Sample Language: Tell A Business You Don't Buy Alcohol Related Marketing


What do you do when you see a company you were planning to do business with share problematic messaging on social media? Lots of things. One of the first things you can do is to reach out to them and let them know that as a potential customer (or existing for that matter), you don't like marketing that plays off the alcohol-as-lifestyle narrative.  


There are many ways to do this, including writing to the company directly, or appealing to them via social media. Here's some language recently shared by a #TellBettersStories follower who wrote to a fitness apparel company.

We appreciated her approach because she:

1) Expressed interest in supporting the business. 

2) Clearly articulated why she is bothered by the company's use of imagery and language to suggest that alcohol = "self care and fun" and that it's dangerous to promote such narratives alongside selling health and wellness.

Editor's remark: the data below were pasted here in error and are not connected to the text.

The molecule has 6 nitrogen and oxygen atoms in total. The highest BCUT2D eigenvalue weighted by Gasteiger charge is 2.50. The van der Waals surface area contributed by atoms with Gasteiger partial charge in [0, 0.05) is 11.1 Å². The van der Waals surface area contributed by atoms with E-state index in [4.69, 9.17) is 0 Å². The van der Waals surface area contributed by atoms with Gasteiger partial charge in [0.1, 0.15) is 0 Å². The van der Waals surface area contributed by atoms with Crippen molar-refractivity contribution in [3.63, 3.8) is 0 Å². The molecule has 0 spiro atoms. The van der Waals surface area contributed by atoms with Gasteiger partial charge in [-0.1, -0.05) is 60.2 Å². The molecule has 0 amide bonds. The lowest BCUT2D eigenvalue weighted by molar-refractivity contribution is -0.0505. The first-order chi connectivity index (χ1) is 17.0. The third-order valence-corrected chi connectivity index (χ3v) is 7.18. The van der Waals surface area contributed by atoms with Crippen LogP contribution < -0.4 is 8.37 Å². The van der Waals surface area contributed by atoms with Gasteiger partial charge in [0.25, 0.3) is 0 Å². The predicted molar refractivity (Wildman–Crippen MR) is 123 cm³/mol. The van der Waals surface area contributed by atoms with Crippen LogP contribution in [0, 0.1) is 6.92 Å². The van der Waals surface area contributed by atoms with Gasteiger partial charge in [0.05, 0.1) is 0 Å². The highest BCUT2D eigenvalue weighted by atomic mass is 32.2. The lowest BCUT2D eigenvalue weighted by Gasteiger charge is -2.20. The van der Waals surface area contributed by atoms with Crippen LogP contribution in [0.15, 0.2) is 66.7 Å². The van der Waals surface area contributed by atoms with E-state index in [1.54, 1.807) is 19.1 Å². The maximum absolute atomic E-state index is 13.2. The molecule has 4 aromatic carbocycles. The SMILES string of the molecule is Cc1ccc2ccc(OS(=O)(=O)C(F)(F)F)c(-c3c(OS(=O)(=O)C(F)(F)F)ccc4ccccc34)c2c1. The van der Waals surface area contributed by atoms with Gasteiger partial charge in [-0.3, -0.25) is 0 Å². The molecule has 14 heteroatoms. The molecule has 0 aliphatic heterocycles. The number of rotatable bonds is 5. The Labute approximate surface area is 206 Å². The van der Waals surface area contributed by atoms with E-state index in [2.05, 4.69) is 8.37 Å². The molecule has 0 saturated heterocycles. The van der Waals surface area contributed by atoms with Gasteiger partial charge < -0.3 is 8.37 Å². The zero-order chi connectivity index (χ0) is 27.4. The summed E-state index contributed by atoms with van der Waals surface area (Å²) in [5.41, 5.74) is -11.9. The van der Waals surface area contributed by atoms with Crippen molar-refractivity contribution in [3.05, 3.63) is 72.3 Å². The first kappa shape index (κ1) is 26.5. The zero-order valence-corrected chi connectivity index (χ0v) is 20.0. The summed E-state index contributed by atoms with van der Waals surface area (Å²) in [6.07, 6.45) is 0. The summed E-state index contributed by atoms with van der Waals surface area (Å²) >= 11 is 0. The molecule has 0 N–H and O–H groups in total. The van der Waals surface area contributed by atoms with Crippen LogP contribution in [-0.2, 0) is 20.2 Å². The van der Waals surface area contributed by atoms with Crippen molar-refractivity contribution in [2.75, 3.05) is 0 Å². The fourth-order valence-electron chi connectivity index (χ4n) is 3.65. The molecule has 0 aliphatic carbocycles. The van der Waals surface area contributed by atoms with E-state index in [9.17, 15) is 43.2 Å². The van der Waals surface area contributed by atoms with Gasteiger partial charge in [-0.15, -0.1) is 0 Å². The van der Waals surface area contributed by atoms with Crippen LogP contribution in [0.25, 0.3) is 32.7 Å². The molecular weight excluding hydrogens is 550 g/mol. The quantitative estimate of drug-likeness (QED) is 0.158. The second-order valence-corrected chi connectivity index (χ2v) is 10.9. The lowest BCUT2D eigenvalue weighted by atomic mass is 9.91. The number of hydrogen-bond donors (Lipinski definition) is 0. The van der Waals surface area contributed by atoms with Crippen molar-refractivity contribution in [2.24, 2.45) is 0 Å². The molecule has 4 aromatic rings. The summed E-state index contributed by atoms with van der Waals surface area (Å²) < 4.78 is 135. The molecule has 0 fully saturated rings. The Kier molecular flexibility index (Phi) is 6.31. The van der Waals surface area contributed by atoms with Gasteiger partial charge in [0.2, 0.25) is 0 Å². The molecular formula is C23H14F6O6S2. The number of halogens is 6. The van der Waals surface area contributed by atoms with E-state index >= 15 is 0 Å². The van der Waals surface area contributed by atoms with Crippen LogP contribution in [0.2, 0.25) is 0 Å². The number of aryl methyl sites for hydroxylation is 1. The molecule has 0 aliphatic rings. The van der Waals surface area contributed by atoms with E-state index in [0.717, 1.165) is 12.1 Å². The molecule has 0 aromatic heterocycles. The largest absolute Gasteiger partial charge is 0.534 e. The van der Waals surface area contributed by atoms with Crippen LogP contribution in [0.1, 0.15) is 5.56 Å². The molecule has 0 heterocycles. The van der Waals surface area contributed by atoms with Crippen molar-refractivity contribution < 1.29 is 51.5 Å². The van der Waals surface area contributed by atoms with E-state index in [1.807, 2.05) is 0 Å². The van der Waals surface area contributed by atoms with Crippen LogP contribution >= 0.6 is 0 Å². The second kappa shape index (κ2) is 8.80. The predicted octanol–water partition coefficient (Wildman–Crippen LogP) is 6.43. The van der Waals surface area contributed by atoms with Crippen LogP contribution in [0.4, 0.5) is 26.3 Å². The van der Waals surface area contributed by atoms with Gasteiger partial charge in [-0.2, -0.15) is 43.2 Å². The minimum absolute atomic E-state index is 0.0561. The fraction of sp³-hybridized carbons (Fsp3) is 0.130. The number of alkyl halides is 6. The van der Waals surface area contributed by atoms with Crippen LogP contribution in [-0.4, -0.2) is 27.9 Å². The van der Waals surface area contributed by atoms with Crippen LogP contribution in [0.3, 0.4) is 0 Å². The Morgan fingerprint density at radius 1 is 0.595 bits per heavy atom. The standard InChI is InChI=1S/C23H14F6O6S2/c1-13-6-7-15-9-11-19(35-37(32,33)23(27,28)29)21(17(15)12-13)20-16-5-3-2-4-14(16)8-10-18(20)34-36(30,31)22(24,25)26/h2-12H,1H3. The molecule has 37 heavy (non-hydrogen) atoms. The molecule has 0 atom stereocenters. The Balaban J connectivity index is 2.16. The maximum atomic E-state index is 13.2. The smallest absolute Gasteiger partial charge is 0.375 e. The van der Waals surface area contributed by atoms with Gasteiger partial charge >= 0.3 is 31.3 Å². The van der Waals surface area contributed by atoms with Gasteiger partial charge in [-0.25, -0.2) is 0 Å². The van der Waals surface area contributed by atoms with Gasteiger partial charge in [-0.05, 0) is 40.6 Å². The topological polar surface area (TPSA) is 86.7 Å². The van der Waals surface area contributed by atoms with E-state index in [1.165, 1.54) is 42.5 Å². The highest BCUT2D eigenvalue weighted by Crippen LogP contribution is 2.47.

3) Provided resources for the business to learn more about why this narrative is so problematic. In this case, it was us, but there are any number of resources from folks who are doing work in questioning the alcohol-as-lifestyle narrative.

4) Offered up constructive criticism, explained her thought process, and was kind. 

We suggest that you copy and paste this message, saving it in your phone for when you want to tell a company that you don't care for alcohol-related messaging. Feel free to make it your own, but this is a great general script to start the conversation.


Please tag us so we can follow along and offer you support as we can:

"Hey guys! Just found out about your products yesterday via Insta ad and was instantly impressed and interested and am planning to order. However, this is the first post I saw since following you, and it’s disappointing and tiresome to see yet another health/wellness/women’s brand playing into he #wineoclock narrative that women’s lives are better with wine and that wine/alcohol = self-care and fun, when in face, that is often very untrue and dangerous to promote alongside health and wellness message. Have a look @tellbetterstories2018 to see some context around why this is so important when it comes to women and marketing. Just a thought from a new hopeful customer."

Erin Street